Operating losses recalculated as greater than reported.
[See also Addenda of Dec 19 & 20 below]
Perhaps it was predictable, but Standard & Poor’s bond rating service downgraded its rating of Catholic Health Initiatives from A+ to A with a negative outlook based on large and unexpected losses in first quarter FY 2015, and an inability to meet the financial targets needed to deal with last year’s losses. The downgrade effects the $7 Billion of existing CHI debt for which Kentucky’s operations are also on the hook. CHI pointed to challenges in a few of its markets (particularly Kentucky) investments in capabilities, and costs in implementing computerized medical record systems.
CHI’s own “unaudited” financial report declared a $134.7 Million operating loss, but S&P recalculated this to $641 Million. Expenses were up 11% while revenues grew only by 8%. As reported by Modern Healthcare, S&P’s analyst predicted that plans by Catholic Health Initiatives to turn around its operations likely won’t be enough to avoid losses for fiscal 2015 based in part on poor performance last year— “It’s just a big hole to dig out of… They missed on their targets last year. We didn’t feel like there was a strong track record to show they will do well.”
I admitted in my own report on CHI’s losses that I had little expertise in interpreting complex financial reports, but I was quite surprised that the experts at S&P would look at the same numbers and come up with such a vastly different bottom line. I cannot explain the difference. The report itself sells for $500 which is well beyond my own bottom line.
Who is on the hook for default?
CHI itself posted a notice of the change in its bond rating along with a list of 48 different outstanding bond issues. Of these, 8 were issued under the authority of either Louisville/Jefferson County Metro Government, or the the Kentucky Economic Development Finance Authority to the tune of $674.6 Million. Six of these were issued after the partnership of CHI with UofL became active, or at a time these governmental agencies were aware of UofL’s plans. No wonder both state and local government leaders were present as advocates at the announcement of the partnership. The timing of these bond issues makes me wonder if the bonds were issued in support of UofL’s intended or perhaps presupposed merger, or simply in support of Jewish and St. Mary’s Hospitals which were having problems at the time. Or did CHI simply assume responsibility for bonds issued under different names or titles?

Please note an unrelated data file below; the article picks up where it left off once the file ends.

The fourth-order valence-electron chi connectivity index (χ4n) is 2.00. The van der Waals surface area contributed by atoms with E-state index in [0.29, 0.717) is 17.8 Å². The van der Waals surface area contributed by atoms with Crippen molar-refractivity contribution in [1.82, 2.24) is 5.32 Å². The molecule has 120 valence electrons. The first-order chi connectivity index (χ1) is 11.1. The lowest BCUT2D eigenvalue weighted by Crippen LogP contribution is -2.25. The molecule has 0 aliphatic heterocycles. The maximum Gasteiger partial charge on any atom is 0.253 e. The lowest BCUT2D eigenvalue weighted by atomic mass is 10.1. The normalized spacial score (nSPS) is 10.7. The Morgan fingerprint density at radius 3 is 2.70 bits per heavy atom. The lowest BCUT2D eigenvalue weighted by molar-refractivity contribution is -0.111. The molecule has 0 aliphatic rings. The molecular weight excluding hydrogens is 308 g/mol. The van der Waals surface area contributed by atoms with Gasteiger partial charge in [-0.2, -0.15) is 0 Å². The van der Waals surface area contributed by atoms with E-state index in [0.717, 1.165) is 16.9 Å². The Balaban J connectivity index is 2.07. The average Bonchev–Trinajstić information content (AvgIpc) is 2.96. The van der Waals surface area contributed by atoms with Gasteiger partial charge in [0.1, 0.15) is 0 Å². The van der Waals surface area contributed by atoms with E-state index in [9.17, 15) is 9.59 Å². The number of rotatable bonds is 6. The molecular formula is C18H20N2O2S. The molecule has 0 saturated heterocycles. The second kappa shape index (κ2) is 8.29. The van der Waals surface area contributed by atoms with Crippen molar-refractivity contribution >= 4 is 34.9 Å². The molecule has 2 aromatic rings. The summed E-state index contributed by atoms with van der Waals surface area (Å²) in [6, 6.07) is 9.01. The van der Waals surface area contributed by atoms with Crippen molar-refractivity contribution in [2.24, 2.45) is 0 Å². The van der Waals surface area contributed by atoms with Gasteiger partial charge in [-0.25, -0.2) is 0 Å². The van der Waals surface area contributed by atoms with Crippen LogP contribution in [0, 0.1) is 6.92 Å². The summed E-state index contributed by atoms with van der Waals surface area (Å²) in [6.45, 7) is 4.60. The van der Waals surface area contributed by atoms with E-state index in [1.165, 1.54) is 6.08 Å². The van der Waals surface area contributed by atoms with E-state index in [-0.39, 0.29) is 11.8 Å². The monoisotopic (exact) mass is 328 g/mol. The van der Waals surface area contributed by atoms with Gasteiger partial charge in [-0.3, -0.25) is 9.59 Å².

This seems scary to me? Is Kentucky underwriting CHI’s expansion efforts? Do I have a right to be nervous? Who can fill us in on the details of the bond issues, or inform us the extent to which Kentucky taxpayers or the University system will have to pay for any defaults? I have in mind the extra tax dollars going to pay for Louisville’s downtown arena that were said to be only a remote, just-in-case possibility— more public dollars for essentially private interests.
Not good news by any measure.
This must be disappointing news for KentuckyOne Health, CHI’s operating arm in Kentucky, and for the University of Louisville which transplanted itself to KentuckyOne at the hip and expected huge infusions of cash for its academic and commercial enterprises. CHI has been on a buying and acquisition binge over the past few years. What remains to be seen is if it can successfully consolidate and streamline a disparate constellation of facilities while simultaneously adding the insurance business it desires; or whether it is inflating a healthcare bubble that will eventually burst. Despite attempts to put on a brave face, the outcome is uncertain at best.
Help me make any corrections, and add your expertise.
Peter Hasselbacher, MD
Emeritus Professor, UofL
17 Dec 2014